W3C home > Mailing lists > Public > w3c-rdfcore-wg@w3.org > May 2001

Re: action item on reification

From: Frank Manola <fmanola@mitre.org>
Date: Wed, 23 May 2001 19:13:03 -0400
Message-ID: <3B0C43FF.6B6F3E92@mitre.org>
To: Dan Brickley <danbri@w3.org>
CC: w3c-rdfcore-wg@w3.org
Dan--

Thanks for the comments.  Detailed comments interspersed below.

Dan Brickley wrote:
> 
> Hi Frank,
> 
> On Wed, 23 May 2001, Frank Manola wrote:
> 
> > from the minutes of the 2001-05-18 teleconference:
> > > ACTION ITEM: Ghram Klyne and Frank Manola agree to summarize www-rdf-logic
> > > perspective of reification as it applies to both logic and rdf and
> > > report back to rdfcore wg
> >
> > The following hasn't been coordinated with Graham, but represents an
> > initial cut on my part at summarizing what the issues seem to be.  As
> > Graham (correctly) noted in a recent message, these issues are tightly
> > bound up with general questions about RDF semantics.
> 
> Many thanks for having a stab at this, the thorniest of RDF topics!
> That said, I'm going to leap straight in with with
> asking for more... (I think you hint at this need above in your comment
> about RDF semantics).

No doubt about the need for more.  This was just to try to summarize the
problem areas (and also I'd promised something "early in the week"!).

> 
> You've provided a pretty useful overview of various of the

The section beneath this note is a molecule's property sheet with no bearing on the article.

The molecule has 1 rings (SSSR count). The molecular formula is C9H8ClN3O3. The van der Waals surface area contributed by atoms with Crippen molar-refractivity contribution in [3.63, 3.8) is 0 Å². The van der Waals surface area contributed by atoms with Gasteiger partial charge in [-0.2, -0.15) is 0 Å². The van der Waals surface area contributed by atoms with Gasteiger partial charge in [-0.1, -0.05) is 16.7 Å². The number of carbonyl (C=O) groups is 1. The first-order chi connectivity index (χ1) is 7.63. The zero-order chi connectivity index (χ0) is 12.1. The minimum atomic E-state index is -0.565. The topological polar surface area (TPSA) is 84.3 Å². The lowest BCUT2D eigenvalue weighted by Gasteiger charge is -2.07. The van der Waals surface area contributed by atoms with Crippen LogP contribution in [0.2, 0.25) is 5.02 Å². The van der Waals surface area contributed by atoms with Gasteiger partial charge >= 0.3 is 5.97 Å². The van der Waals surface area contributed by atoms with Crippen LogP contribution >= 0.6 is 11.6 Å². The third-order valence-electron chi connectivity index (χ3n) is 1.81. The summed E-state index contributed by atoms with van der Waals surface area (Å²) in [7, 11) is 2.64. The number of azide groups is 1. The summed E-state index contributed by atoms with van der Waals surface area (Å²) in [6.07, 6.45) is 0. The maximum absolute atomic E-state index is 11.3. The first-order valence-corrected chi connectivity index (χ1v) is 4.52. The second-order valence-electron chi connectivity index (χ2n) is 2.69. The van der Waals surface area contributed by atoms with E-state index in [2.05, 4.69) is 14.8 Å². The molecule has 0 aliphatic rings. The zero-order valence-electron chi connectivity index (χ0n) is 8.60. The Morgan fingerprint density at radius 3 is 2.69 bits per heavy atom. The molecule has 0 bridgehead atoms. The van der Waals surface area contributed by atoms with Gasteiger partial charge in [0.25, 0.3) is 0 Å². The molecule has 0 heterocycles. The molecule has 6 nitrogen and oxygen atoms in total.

> threads on the RDF IG mailing lists, but it's not immediately clear what
> we should draw from this in terms of our work on the specs. Reification is
> one of those topics that has generated 100s, perhaps 1000s of messages in
> the various archives. I think this is large part because we never made the
> design motivations behind reification sufficiently clear in the M+S spec,
> and people have been attempting to use it for a rather wide variety of
> tasks (such as those you list).

That's true to some extent;  another problem is the one you note in the
next paragraph about the interpretation of the more primitive concepts; 
and still another problem is the perception that the two uses of
reification that *are* explicitly described in the M&S (the Ralph Swick
type of example and the handling of Description elements) seem to be
rather different in meaning.  

> 
> Somehow we need to move beyond this, and introduce some more precision
> into our description of the reification mechanism. Our problem here is
> that the primitive terms that we all use in our discussion of RDF
> reification ("resource", "statement" etc) are themselves contested terms
> with multiple interpretations. For example, when you write:
> 
> > Background: Reification is introduced into RDF because RDF statements
> > (as they stand) are not resources.  In order for RDF to be able to
> > make statements about statements (e.g., the "Ralph Swick" example),
> > there needs to be a way to turn RDF statements into resources.
> 
> ...I am a little concerned because the problem is couched in terms of
> 'resources' and 'statements', and with appeal to operations such as
> transformation ("turn into statements") that we lack clear definitions
> for. As a broad-brush characterisation of reification, I have no problem
> with the above paragraph. But as an attempt to summarise threads that area
> largely caused by our collective confusion about the meaning of
> 'resource', 'statement', I feel it's missing something.

I agree.  However, (and I hope this doesn't sound too defensive), the
real problem is that the background statement is, I think, a pretty fair
paraphrase of the way the M&S describes reification (and hence
illustrates the point you made just above).

> 
> I'd like you to have a go at revisiting the various perspectives you have
> summarised with a view to two specific goals: test case creation, and